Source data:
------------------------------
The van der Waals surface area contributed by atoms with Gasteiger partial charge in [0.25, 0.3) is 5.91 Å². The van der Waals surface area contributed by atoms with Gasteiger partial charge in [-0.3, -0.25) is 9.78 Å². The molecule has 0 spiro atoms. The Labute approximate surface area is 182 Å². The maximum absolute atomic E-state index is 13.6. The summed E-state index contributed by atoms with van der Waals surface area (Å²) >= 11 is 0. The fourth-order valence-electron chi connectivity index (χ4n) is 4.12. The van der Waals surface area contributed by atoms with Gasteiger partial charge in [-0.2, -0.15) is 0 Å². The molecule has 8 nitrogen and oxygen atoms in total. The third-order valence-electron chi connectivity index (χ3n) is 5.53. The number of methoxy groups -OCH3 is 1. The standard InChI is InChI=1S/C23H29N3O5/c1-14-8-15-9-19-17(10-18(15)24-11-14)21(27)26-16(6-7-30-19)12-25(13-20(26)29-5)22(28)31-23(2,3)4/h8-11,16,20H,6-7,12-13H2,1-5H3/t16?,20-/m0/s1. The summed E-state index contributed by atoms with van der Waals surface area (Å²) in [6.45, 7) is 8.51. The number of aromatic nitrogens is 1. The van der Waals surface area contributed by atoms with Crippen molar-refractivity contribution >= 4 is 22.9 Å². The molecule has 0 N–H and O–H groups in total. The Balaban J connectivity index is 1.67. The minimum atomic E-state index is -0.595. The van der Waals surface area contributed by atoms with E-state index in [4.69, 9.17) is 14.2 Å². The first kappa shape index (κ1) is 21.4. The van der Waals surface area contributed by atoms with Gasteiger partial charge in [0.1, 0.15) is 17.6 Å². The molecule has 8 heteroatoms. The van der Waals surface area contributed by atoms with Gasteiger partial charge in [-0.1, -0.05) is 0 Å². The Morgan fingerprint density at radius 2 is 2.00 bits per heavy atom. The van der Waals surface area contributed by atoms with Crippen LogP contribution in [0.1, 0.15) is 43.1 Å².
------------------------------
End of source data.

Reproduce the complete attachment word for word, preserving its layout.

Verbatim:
The van der Waals surface area contributed by atoms with Gasteiger partial charge in [0.25, 0.3) is 5.91 Å². The van der Waals surface area contributed by atoms with Gasteiger partial charge in [-0.3, -0.25) is 9.78 Å². The molecule has 0 spiro atoms. The Labute approximate surface area is 182 Å². The maximum absolute atomic E-state index is 13.6. The summed E-state index contributed by atoms with van der Waals surface area (Å²) >= 11 is 0. The fourth-order valence-electron chi connectivity index (χ4n) is 4.12. The van der Waals surface area contributed by atoms with Gasteiger partial charge in [-0.2, -0.15) is 0 Å². The molecule has 8 nitrogen and oxygen atoms in total. The third-order valence-electron chi connectivity index (χ3n) is 5.53. The number of methoxy groups -OCH3 is 1. The standard InChI is InChI=1S/C23H29N3O5/c1-14-8-15-9-19-17(10-18(15)24-11-14)21(27)26-16(6-7-30-19)12-25(13-20(26)29-5)22(28)31-23(2,3)4/h8-11,16,20H,6-7,12-13H2,1-5H3/t16?,20-/m0/s1. The summed E-state index contributed by atoms with van der Waals surface area (Å²) in [6.45, 7) is 8.51. The number of aromatic nitrogens is 1. The van der Waals surface area contributed by atoms with Crippen molar-refractivity contribution >= 4 is 22.9 Å². The molecule has 0 N–H and O–H groups in total. The Balaban J connectivity index is 1.67. The minimum atomic E-state index is -0.595. The van der Waals surface area contributed by atoms with E-state index in [4.69, 9.17) is 14.2 Å². The first kappa shape index (κ1) is 21.4. The van der Waals surface area contributed by atoms with Gasteiger partial charge in [0.1, 0.15) is 17.6 Å². The molecule has 8 heteroatoms. The van der Waals surface area contributed by atoms with Gasteiger partial charge in [-0.1, -0.05) is 0 Å². The Morgan fingerprint density at radius 2 is 2.00 bits per heavy atom. The van der Waals surface area contributed by atoms with Crippen LogP contribution in [0.1, 0.15) is 43.1 Å².